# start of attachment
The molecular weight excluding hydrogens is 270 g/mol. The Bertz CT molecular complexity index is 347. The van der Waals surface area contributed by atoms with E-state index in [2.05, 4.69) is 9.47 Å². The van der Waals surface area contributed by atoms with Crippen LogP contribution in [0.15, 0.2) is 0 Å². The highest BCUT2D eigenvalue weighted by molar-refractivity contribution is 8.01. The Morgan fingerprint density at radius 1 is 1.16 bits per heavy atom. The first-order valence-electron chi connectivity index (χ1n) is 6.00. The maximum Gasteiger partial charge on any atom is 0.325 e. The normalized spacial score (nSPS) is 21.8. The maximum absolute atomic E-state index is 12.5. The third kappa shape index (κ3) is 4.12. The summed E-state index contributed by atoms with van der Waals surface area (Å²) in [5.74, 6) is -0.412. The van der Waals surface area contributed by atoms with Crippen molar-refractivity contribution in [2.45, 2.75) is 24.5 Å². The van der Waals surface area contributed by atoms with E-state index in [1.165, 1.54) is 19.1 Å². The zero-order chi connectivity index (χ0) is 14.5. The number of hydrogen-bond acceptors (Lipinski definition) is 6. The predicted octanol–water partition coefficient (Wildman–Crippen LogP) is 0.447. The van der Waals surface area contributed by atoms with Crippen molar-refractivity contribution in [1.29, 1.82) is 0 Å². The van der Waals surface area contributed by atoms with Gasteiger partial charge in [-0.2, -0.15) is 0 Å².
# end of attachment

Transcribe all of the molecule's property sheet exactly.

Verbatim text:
The molecular weight excluding hydrogens is 270 g/mol. The Bertz CT molecular complexity index is 347. The van der Waals surface area contributed by atoms with E-state index in [2.05, 4.69) is 9.47 Å². The van der Waals surface area contributed by atoms with Crippen LogP contribution in [0.15, 0.2) is 0 Å². The highest BCUT2D eigenvalue weighted by molar-refractivity contribution is 8.01. The Morgan fingerprint density at radius 1 is 1.16 bits per heavy atom. The first-order valence-electron chi connectivity index (χ1n) is 6.00. The maximum Gasteiger partial charge on any atom is 0.325 e. The normalized spacial score (nSPS) is 21.8. The maximum absolute atomic E-state index is 12.5. The third kappa shape index (κ3) is 4.12. The summed E-state index contributed by atoms with van der Waals surface area (Å²) in [5.74, 6) is -0.412. The van der Waals surface area contributed by atoms with Crippen molar-refractivity contribution in [2.45, 2.75) is 24.5 Å². The van der Waals surface area contributed by atoms with E-state index in [1.165, 1.54) is 19.1 Å². The zero-order chi connectivity index (χ0) is 14.5. The number of hydrogen-bond acceptors (Lipinski definition) is 6. The predicted octanol–water partition coefficient (Wildman–Crippen LogP) is 0.447. The van der Waals surface area contributed by atoms with Crippen molar-refractivity contribution in [1.29, 1.82) is 0 Å². The van der Waals surface area contributed by atoms with Gasteiger partial charge in [-0.2, -0.15) is 0 Å².